writing street numbers

R@resh

Member
Romanian
How do people write the numbers associated with the street in the anglophone world? I can't decide between:

Cambridge Street number 5
5 Cambridge Street
5th Cambridge Street
or alternatively Cambridge Street 5th

What do you think?
 
  • User With No Name

    Senior Member
    English - U.S.
    Same in the U.S.

    ADDED FYI: Also, in case you were wondering, ordinals like 5th in U.S. addresses typically refer to numbered streets. So "123 5th Street" would be a typical address, referring to the house numbered 123 on "Fifth Street."
     
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    R@resh

    Member
    Romanian
    Same in the U.S.

    ADDED FYI: Also, in case you were wondering, ordinals like 5th in U.S. addresses typically refer to numbered streets. So "123 5th Street" would be a typical address, referring to the house numbered 123 on "Fifth Street."


    Yes, my question was about the numbered Streets. But I can't make up my mind without an exact example.

    " 345 5th Cambridge street"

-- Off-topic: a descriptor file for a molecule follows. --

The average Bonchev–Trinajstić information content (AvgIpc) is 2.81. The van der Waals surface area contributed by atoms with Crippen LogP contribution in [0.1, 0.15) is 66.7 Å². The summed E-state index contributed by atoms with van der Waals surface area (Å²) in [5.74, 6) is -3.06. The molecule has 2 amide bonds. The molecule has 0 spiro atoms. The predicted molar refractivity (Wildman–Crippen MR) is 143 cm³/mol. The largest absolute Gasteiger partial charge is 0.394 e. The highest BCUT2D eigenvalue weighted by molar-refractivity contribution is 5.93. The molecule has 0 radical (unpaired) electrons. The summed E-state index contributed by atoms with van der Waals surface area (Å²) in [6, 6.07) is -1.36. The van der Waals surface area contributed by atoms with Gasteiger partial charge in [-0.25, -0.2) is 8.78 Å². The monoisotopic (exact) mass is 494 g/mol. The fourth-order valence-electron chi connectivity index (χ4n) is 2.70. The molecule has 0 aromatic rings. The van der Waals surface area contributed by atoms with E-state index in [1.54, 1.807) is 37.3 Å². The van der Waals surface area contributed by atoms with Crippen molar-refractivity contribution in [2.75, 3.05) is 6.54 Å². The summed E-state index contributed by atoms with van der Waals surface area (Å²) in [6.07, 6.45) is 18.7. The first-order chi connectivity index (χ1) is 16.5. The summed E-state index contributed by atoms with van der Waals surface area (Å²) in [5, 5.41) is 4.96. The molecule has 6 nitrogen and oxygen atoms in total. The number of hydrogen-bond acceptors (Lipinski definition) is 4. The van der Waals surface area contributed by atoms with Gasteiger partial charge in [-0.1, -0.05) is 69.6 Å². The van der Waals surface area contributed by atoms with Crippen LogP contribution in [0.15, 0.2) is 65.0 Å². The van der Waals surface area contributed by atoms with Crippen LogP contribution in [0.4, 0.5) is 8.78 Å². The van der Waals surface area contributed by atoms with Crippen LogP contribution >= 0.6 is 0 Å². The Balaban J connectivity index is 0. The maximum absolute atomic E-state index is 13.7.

Is this a good example?

    Or "345 5th Cambridge"?
     

    Roxxxannne

    Senior Member
    American English (New England and NYC)
    Streets in the US are not called "5th Cambridge St." They're either "Cambridge Street" or "Fifth Street."
    345 Cambridge Street
    and
    345 Fifth Street
    are typical addresses in the US.

    In some cities and towns, it's customary to leave out 'Street' in an address when it's written informally: 345 Shadyside instead of 345 Shadyside Street.
     

    R@resh

    Member
    Romanian
    Streets in the US are not called "5th Cambridge St." They're either "Cambridge Street" or "Fifth Street."
    345 Cambridge Street
    and
    345 Fifth Street
    are typical addresses in the US.

    In some cities and towns, it's customary to leave out 'Street' in an address when it's written informally: 345 Shadyside instead of 345 Shadyside Street.

    Thanks for clarifying.
     

    R@resh

    Member
    Romanian
    Yes, in both countries it's the house number, then the name of the street.

    5 Cambridge Street
    5 Fifth Street

    I see. But I want to write the number of the street, because in my country streets are numbered. should I write

    5th Cambridge Street
    Or
    Cambridge Street number 5?
     

    JulianStuart

    Senior Member
    English (UK then US)
    I see. But I want to write the number of the street, because in my country streets are numbered. should I write

    5th Cambridge Street
    Or
    Cambridge Street number 5?
    You were asking about the "Anglophone" world, not your home country.
    In your question, are there 5 different streets whose name is Cambridge Street?
     

    JulianStuart

    Senior Member
    English (UK then US)
    Yes. There are 5 different Cambridge streets. How do I write down the fifth street?